Duterte claimed this money was being used to plug the economic gaps inflicted by COVID-19 as well as helping to provide universal healthcare, improve infrastructure and boost education. 

One such claim he made was that P100 million of e-sabong profits was being given to the Philippine general hospital each month to support its operations.

Furthermore, Duterte seemed to fear that the government banning e-sabong would only drive the sport underground where it would be impossible to tax or regulate, handing all the money and control to gangs and criminals.

However, Duterte’s position on e-sabong became untenable after a report by the Department of the Interior and Local Government (DILG) examined the social effects of e-sabong. 

The online survey ran from April 19 to April 20, 2022, with 62% of respondents wanting the government to ban e-sabong completely. 

A further 34% stated the practice needed tighter regulation, whilst a meagre 4% supported e-sabong as it was. This information was delivered to the President by interior secretary Eduardo Año.

The Ban

Duterte officially banned e-sabong on May 3, 2022. All licensed operators were immediately ordered to stop taking bets and begin shutting down websites. 

The government also instructed banks and financial institutions to stop processing payments linked to e-sabong, and gave bettors 30 days to remove all money from their e-sabong betting accounts. 

The ban was seen to have been caused by the DILG’s report which highlighted how e-sabong had caused a spree of abductions, widespread crippling debt, and numerous other social issues. 

During a statement Duterte repeated how his only goal in defending e-sabong had been to raise money for the country’s needs. 

“We are only after the tax collection, but after the stories I’ve heard, it was very loud and clear to me that it was working against our values. It is impacting people and their families.”

It wasn’t until a month later, in mid-June, that Duterte formally apologized for his prolonged defense of e-sabong, admitting that he only realized the negative impacts of it “very late”.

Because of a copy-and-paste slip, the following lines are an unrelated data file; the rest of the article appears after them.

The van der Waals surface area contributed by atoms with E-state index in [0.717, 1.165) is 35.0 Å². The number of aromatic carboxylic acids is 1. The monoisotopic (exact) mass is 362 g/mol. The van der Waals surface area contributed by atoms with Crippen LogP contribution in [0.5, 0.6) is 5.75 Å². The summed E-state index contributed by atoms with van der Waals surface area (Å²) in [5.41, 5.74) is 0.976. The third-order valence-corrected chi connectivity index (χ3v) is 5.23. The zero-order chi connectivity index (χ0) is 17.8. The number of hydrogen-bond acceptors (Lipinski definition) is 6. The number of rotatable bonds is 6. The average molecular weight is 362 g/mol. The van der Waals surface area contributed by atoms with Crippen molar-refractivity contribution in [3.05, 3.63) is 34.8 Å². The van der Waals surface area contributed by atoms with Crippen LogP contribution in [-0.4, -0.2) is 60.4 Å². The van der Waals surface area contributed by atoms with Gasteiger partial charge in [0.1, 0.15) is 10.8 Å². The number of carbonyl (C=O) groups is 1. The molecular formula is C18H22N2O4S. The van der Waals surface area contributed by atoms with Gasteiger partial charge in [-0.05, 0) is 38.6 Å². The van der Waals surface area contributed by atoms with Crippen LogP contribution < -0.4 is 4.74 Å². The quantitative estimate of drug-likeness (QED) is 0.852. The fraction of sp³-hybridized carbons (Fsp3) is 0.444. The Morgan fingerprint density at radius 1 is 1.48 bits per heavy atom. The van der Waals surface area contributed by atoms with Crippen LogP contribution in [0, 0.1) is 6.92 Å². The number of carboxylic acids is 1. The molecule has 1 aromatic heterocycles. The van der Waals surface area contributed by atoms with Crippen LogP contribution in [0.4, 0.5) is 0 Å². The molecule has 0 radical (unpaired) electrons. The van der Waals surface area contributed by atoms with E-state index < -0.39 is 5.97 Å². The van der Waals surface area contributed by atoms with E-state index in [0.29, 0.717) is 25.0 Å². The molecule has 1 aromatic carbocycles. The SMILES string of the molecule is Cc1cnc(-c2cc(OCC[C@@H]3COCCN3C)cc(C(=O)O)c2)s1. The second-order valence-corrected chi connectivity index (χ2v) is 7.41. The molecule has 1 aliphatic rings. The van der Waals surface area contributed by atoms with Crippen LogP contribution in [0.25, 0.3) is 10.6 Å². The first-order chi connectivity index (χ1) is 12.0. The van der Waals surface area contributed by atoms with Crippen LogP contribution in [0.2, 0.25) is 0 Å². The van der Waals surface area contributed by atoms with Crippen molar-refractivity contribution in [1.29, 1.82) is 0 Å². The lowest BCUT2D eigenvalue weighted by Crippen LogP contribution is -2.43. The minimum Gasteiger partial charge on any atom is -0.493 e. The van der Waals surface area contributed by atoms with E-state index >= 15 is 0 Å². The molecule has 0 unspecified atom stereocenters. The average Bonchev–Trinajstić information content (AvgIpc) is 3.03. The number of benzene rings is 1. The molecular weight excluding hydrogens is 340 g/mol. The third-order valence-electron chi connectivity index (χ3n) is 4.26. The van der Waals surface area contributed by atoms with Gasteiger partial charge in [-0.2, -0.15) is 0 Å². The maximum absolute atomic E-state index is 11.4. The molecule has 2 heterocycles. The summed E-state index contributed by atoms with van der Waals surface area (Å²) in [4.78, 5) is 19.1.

A couple of weeks later Duterte stood down as President having reached his term limit. 

In the following elections, Duterte’s daughter Sara was elected to be the fifteenth Vice-President of the Philippines, serving under President Ferdinand “Bongbong” Marcos Jr., the son of a previous dictator. 

Marcos Jr. expressed his dislike of e-sabong long before Duterte banned it and has done little to reverse the ban since his inauguration. 

However, illegal e-sabong is rife, and government attempts to control the spread of illegal online betting sites is not being helped by Facebook’s reluctance to block e-sabong pages, despite continued government requests. 

Sabong Continues On

Sabong or cockfighting
Image: Adam Cohn/Flickr

Cockfighting itself is still a legal, popular and culturally important sport in the Philippines, one that is worth approximately $1 billion

However, the sport is only permitted during Sundays, national holidays, and town festivals, meaning opportunities to gamble and become addicted are much more limited than when compared to the 24/7 nature of e-sabong.

This importance of cockfighting in the Philippines is highlighted in the 1974 Cockfighting Law.

It labels cockfighting as “a popular, traditional, and customary form of recreation and entertainment among Filipinos” and one that should be used as “a vehicle for the preservation and perpetuation of native Filipino heritage and, thereby, enhance our national identity.”

The sport is also seen as an important leveler in Filipino society, with all classes and professions taking an interest in it. 

Furthermore, cockfighting is frequently touted as a metaphor for life in the Philippines, with only the fittest surviving and thriving.

The Philippine cockfighting calendar culminates in the World Slasher Cup, a competition which is likened to the cockfighting Olympics. 

This event takes place over seven days in the Araneta Coliseum, the same venue which hosted Muhammed Ali and Joe Frazier’s famous boxing match “Thrilla in Manilla”. Breeders come from all over the world to compete. 

Smart Araneta Coliseum
Image: Smart Araneta Coliseum

This is not to say that cockfighting is universally popular.

Indeed, the sport is banned in most countries with many animal rights groups labeling the sport as barbaric. 

Outside of competitions, People for the Ethical Treatment of Animals (PETA) has also reported instances of breeders mutilating their animals and injecting them with performance enhancing drugs such as steroids. 

Cockfighting can also pose a danger to human life as tragically exemplified by the death of a Filipino police officer who had their femoral artery cut by a rooster when breaking up an illegal cockfight. 

E-Sabong, Gone For Good?

Rodrigo Duterte and his daughter Sara Duterte.
Rodrigo Duterte and his daughter Sara Duterte. [Image: CNN]

Whilst there has been little mention of e-sabong since the election of the Philippines’ new government, there are many who suggest it will be hard for them to fully turn their back on such a certified money maker. 

In an interview with Philstar, Atong Ang made it abundantly clear that he expects e-sabong to return to the Philippines. 

Whilst this may not occur under Ferdinand Marcos Jr, Sara Duterte previously championed the betting practice during her time as mayor of Davao City. 

This, along with her father’s reluctance to ban the sport in the first place, has led many to believe that if she runs for and wins the presidency in the future, the Philippines may see the return of this lucrative and deadly betting craze. 

Lead image: Adam Cohn/Flickr